“[The loss] was painful, especially when you know you’re better than a team, and you know that it was kind of down to you for losing that game,” Spencer said.
Both assessments are arguable but fair. Despite having a worse record than SMSU, Augustana has a better point differential (10.6 to 7.2) than the Mustangs. Individually, Spencer didn’t have his best game, shooting 5-18 from the field, including a crucial missed layup in the last few minutes that likely would have been the difference. He played all 50 minutes.
“We didn’t really do anything that we normally do,” Spencer said. “Offensively we were very stagnant, very timid.”
He added that he, as the leader of the offense, started burning clock a little too early and that the lack of aggressiveness proved costly.
“I should’ve pushed the ball more when we were up 10,” Spencer said, “kept pushing it until about the two-minute mark.”
Beyer said the Vikings’ principles of team defense fell apart in the last five minutes of regulation, noting that guys were unwilling to help off their man for fear of giving up an open shot.
“Everybody on defense felt like they had to make sure that they didn’t lose the game,” Beyer said. “We didn’t stick to what we were supposed to do. The sink, the whole rotations that we normally do weren’t there because people didn’t want to leave their person.”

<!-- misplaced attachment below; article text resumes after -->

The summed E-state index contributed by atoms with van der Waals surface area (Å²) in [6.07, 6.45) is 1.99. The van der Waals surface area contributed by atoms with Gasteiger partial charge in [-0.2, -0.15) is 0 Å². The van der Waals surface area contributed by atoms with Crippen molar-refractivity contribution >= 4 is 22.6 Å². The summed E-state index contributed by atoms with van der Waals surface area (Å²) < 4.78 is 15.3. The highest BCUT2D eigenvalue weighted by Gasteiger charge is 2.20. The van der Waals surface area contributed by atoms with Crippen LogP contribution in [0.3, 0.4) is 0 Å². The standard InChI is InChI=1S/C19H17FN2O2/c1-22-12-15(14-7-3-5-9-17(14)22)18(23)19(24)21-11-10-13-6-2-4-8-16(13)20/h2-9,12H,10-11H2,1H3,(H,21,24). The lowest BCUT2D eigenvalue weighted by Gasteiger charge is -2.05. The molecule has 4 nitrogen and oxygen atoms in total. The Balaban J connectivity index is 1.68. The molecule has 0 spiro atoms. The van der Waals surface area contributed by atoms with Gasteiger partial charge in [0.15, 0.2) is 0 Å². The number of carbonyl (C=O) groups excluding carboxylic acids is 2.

The late-game execution left a lot to be desired, and Billeter said he feels partially responsible. After sophomore guard John Warren nailed a three (one of his six on the night) with 10 seconds left in the first overtime to give the Vikings a two-point lead, Billeter wished he had called timeout to set up his defense.
SMSU came right back, attacked the rim and managed a put-back after an airballed layupto send it to double overtime.
“If I could’ve done one thing [differently] … I wish I would’ve [called timeout],” Billeter said.
Senior center Zach Huisken’s foul trouble was a huge, underrated factor in the game, according to Billeter. Huisken picked up his second foul four minutes into the game. Billeter estimated the big man’s sporadic playing time after that cost the Vikings 2-6 points.
“It was really, to be quite honest, like balancing bowling balls with [Huisken’s playing time] the whole game,” Billeter said.
The Vikings went with a small lineup often when Huisken was out,playing Beyer a senior forward and Mike Busack in the frontcourt. The strategy fueled the offense but hurt their rebounding. In the last few minutes of regulation, they couldn’t end defensive possessions with rebounds, and cost them the game.
“Normally we’ve rebounded well when we’ve gone small so it hasn’t really been a problem, but I think a lot of factors came in to [the game], like fatigue, which we gave into,” Spencer said. “[The Mustangs] made the key hustle plays when they needed to.”
Yet Augustana may be able to avenge the loss. SMSU is in the regional, projected as the two-seed. Augustana will likely be there, too, and the teams could meet as soon as the first round.